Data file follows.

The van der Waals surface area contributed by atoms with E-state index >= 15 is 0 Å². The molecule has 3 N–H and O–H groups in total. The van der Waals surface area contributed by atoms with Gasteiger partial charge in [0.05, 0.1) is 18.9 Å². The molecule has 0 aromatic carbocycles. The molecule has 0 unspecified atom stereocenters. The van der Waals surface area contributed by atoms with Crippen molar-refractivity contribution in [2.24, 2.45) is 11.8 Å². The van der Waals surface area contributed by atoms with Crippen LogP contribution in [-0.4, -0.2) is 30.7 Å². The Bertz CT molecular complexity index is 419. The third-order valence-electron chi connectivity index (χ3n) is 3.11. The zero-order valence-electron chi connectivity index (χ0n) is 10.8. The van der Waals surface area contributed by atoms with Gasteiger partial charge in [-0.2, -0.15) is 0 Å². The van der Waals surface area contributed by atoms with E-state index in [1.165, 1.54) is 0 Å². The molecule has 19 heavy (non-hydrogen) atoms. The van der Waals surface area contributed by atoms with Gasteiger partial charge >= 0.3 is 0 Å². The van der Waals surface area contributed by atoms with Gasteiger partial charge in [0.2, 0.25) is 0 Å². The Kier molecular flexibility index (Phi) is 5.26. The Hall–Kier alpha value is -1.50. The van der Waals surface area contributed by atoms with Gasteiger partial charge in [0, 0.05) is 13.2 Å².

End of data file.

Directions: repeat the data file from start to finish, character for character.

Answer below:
The van der Waals surface area contributed by atoms with E-state index >= 15 is 0 Å². The molecule has 3 N–H and O–H groups in total. The van der Waals surface area contributed by atoms with Gasteiger partial charge in [0.05, 0.1) is 18.9 Å². The molecule has 0 aromatic carbocycles. The molecule has 0 unspecified atom stereocenters. The van der Waals surface area contributed by atoms with Crippen molar-refractivity contribution in [2.24, 2.45) is 11.8 Å². The van der Waals surface area contributed by atoms with Crippen LogP contribution in [-0.4, -0.2) is 30.7 Å². The Bertz CT molecular complexity index is 419. The third-order valence-electron chi connectivity index (χ3n) is 3.11. The zero-order valence-electron chi connectivity index (χ0n) is 10.8. The van der Waals surface area contributed by atoms with Gasteiger partial charge in [-0.2, -0.15) is 0 Å². The van der Waals surface area contributed by atoms with E-state index in [1.165, 1.54) is 0 Å². The molecule has 19 heavy (non-hydrogen) atoms. The van der Waals surface area contributed by atoms with Gasteiger partial charge >= 0.3 is 0 Å². The van der Waals surface area contributed by atoms with Gasteiger partial charge in [0.2, 0.25) is 0 Å². The Kier molecular flexibility index (Phi) is 5.26. The Hall–Kier alpha value is -1.50. The van der Waals surface area contributed by atoms with Gasteiger partial charge in [0, 0.05) is 13.2 Å².